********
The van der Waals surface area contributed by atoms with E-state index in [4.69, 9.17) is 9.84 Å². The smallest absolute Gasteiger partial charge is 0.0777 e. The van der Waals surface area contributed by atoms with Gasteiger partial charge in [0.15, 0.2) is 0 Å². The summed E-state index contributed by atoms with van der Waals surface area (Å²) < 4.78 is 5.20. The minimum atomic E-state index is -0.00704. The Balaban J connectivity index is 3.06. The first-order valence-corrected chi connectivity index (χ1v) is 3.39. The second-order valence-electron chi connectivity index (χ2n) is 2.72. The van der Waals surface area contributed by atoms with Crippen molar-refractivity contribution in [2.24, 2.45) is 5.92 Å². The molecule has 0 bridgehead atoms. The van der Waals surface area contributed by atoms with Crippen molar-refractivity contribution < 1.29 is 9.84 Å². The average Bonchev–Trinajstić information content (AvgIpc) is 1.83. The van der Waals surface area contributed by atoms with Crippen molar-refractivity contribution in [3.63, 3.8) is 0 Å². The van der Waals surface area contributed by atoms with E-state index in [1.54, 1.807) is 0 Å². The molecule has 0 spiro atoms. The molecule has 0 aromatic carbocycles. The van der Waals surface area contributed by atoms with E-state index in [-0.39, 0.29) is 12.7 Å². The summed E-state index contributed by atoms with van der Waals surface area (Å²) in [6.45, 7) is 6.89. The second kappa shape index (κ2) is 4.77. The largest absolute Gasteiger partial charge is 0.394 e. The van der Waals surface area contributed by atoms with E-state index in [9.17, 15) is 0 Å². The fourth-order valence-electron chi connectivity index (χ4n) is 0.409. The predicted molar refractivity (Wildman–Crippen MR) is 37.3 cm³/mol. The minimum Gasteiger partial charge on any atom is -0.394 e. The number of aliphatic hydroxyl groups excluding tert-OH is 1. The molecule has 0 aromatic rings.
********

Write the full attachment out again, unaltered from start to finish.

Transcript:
The van der Waals surface area contributed by atoms with E-state index in [4.69, 9.17) is 9.84 Å². The smallest absolute Gasteiger partial charge is 0.0777 e. The van der Waals surface area contributed by atoms with Gasteiger partial charge in [0.15, 0.2) is 0 Å². The summed E-state index contributed by atoms with van der Waals surface area (Å²) < 4.78 is 5.20. The minimum atomic E-state index is -0.00704. The Balaban J connectivity index is 3.06. The first-order valence-corrected chi connectivity index (χ1v) is 3.39. The second-order valence-electron chi connectivity index (χ2n) is 2.72. The van der Waals surface area contributed by atoms with Crippen molar-refractivity contribution in [2.24, 2.45) is 5.92 Å². The molecule has 0 bridgehead atoms. The van der Waals surface area contributed by atoms with Crippen molar-refractivity contribution < 1.29 is 9.84 Å². The average Bonchev–Trinajstić information content (AvgIpc) is 1.83. The van der Waals surface area contributed by atoms with Crippen molar-refractivity contribution in [3.63, 3.8) is 0 Å². The van der Waals surface area contributed by atoms with E-state index in [1.54, 1.807) is 0 Å². The molecule has 0 spiro atoms. The molecule has 0 aromatic carbocycles. The van der Waals surface area contributed by atoms with E-state index in [-0.39, 0.29) is 12.7 Å². The summed E-state index contributed by atoms with van der Waals surface area (Å²) in [6.45, 7) is 6.89. The second kappa shape index (κ2) is 4.77. The largest absolute Gasteiger partial charge is 0.394 e. The van der Waals surface area contributed by atoms with E-state index in [9.17, 15) is 0 Å². The fourth-order valence-electron chi connectivity index (χ4n) is 0.409. The predicted molar refractivity (Wildman–Crippen MR) is 37.3 cm³/mol. The minimum Gasteiger partial charge on any atom is -0.394 e. The number of aliphatic hydroxyl groups excluding tert-OH is 1. The molecule has 0 aromatic rings.